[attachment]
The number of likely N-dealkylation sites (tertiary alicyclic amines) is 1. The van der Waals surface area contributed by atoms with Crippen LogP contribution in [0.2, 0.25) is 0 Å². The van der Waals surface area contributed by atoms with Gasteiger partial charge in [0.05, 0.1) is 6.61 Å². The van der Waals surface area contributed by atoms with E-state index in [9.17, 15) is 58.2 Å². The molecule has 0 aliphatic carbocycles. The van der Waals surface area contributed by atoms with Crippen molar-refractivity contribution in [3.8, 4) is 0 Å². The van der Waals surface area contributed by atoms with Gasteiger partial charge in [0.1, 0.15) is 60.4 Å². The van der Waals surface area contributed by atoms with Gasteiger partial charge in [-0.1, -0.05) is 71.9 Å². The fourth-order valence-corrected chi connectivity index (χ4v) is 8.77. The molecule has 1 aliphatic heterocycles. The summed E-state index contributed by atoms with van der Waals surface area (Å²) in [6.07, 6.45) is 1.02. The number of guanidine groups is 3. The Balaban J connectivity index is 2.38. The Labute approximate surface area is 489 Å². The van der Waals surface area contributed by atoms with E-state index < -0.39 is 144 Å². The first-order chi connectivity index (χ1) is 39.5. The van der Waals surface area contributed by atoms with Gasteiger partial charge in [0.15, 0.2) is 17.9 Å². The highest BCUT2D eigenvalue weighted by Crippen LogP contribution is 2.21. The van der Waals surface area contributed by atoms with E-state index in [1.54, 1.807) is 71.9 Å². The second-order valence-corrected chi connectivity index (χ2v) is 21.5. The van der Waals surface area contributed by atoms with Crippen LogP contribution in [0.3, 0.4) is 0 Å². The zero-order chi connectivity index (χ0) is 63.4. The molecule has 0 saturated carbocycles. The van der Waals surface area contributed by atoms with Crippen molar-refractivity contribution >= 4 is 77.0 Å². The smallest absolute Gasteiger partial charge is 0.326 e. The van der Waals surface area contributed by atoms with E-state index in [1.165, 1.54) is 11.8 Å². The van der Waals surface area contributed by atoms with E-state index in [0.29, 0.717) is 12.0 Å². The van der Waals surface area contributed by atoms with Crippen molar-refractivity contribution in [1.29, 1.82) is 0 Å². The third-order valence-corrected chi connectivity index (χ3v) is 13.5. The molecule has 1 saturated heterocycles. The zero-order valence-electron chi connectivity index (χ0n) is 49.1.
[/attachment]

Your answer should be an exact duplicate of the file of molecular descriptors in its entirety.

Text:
The number of likely N-dealkylation sites (tertiary alicyclic amines) is 1. The van der Waals surface area contributed by atoms with Crippen LogP contribution in [0.2, 0.25) is 0 Å². The van der Waals surface area contributed by atoms with Gasteiger partial charge in [0.05, 0.1) is 6.61 Å². The van der Waals surface area contributed by atoms with E-state index in [9.17, 15) is 58.2 Å². The molecule has 0 aliphatic carbocycles. The van der Waals surface area contributed by atoms with Crippen molar-refractivity contribution in [3.8, 4) is 0 Å². The van der Waals surface area contributed by atoms with Gasteiger partial charge in [0.1, 0.15) is 60.4 Å². The van der Waals surface area contributed by atoms with Gasteiger partial charge in [-0.1, -0.05) is 71.9 Å². The fourth-order valence-corrected chi connectivity index (χ4v) is 8.77. The molecule has 1 aliphatic heterocycles. The summed E-state index contributed by atoms with van der Waals surface area (Å²) in [6.07, 6.45) is 1.02. The number of guanidine groups is 3. The Balaban J connectivity index is 2.38. The Labute approximate surface area is 489 Å². The van der Waals surface area contributed by atoms with E-state index < -0.39 is 144 Å². The first-order chi connectivity index (χ1) is 39.5. The van der Waals surface area contributed by atoms with Gasteiger partial charge in [0.15, 0.2) is 17.9 Å². The highest BCUT2D eigenvalue weighted by Crippen LogP contribution is 2.21. The van der Waals surface area contributed by atoms with E-state index in [1.54, 1.807) is 71.9 Å². The second-order valence-corrected chi connectivity index (χ2v) is 21.5. The van der Waals surface area contributed by atoms with Crippen LogP contribution in [0.3, 0.4) is 0 Å². The zero-order chi connectivity index (χ0) is 63.4. The molecule has 0 saturated carbocycles. The van der Waals surface area contributed by atoms with Crippen molar-refractivity contribution >= 4 is 77.0 Å². The smallest absolute Gasteiger partial charge is 0.326 e. The van der Waals surface area contributed by atoms with E-state index in [1.165, 1.54) is 11.8 Å². The van der Waals surface area contributed by atoms with E-state index in [0.29, 0.717) is 12.0 Å². The van der Waals surface area contributed by atoms with Crippen molar-refractivity contribution in [1.29, 1.82) is 0 Å². The third-order valence-corrected chi connectivity index (χ3v) is 13.5. The molecule has 1 saturated heterocycles. The zero-order valence-electron chi connectivity index (χ0n) is 49.1.